I placed the warm blankets on the bare mattress. Not a cat to be seen. One more load of laundry and three flights of stairs to our apartment in West Seattle. Basket on my hip, I entered our apartment, crossed the living room, and entered the bedroom.

Bed linen washing day, a not so grim furry tale.

The cats materialized on our bed, drawn by the warmth magnet. The princess late to the party. The king pea snug in his blanket cocoon.

Never underestimate the power of a cat to commandeer warm blankets.

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Little Big Horn

The Little Big Horn River wends it way through grassy knolls and rolling hills. Great expanses of blue sky dome the coulees and valley on either side of the river. Heat mirages wavers in the air. Herds of sun soaked wild horses wander among the grass meadows. Horse flies buzz and rattle snakes rattle in the symphony of the great plains. Mingled in the air, faint wafts of sweet grass and sage brush and horse manure.

Wild Horse, Little Big Horn

A herd of wild horses graze the great plains of Little Big Horn National Monument.

Tombstones, cairns, and markers speckle the hillsides and valleys. Monuments to the fallen.

A monument to the animals who served.

One such monument to the horses lost in the Battle of Little Big Horn. Their riders used their bodies like shields from the overwhelming volley of ammunition from the native Americans defending their way of life.

A monument in motion.

The memorial, “Peace Through Unity” sitting atop a hill traces three warriors, representing the three tribes. The ever changing sky, a back drop representing the home of the Spirit. The Lakota (Sioux), Cheyenne, and Arapaho lead by Sitting Bull won the battle but forever lost their nomadic culture, lost their self-sufficiency, lost their war.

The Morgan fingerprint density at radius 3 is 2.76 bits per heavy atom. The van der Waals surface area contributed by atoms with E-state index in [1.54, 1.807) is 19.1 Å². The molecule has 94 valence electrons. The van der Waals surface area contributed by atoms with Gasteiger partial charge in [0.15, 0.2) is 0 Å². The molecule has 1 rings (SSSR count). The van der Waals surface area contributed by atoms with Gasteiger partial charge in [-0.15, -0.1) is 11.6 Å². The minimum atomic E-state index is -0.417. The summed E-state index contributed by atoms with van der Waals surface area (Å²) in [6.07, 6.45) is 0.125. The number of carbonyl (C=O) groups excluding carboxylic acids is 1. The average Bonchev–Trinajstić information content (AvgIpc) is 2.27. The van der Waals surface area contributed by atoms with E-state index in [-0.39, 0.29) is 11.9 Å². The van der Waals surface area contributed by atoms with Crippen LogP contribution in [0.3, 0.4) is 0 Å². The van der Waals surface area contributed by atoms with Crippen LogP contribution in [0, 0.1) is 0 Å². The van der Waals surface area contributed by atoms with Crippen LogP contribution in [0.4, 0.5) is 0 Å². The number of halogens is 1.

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Kananaskis Country

Large snowflakes danced in the air, landed on fir branches and the green and golden aspen leaves. A snug September quilt.

September snow in the Canadian Rockies.

Kananaskis Country, nestled in the front range of the Canadian Rockies due west of Calgary. Near Nakiska, the site of the 1988 Winter Olympics for alpine and cross-country skiing. It’s now part of the Alberta provincial park system.

Kananaskis Lodge near Nakiska, Alberta.

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The World Through Rose Colored Lenses

Thin clouds filtered the sunset over a canal in Kyoto, Japan. Water gurgled under the foot bridge. The cool air drifted across the water and carried the fragrance of cherry blossoms.

My mother always told me I looked at the world through rose-colored lenses. I purchased a pair of rose colored sunglasses and used them for this photo so she could see the world as I did.

Kyoto through a rose-colored lens.

A stroll along the Walk of the Philosophers, in April, blooms with inspiration.

Kyoto’s Walk of the Philosophers inspired this.

And the Japanese equivalent to the Miracle on 34th Street . . .an empty train car in the late afternoon. A miracle indeed.

An empty train car in Kobe, Japan during the late afternoon, priceless.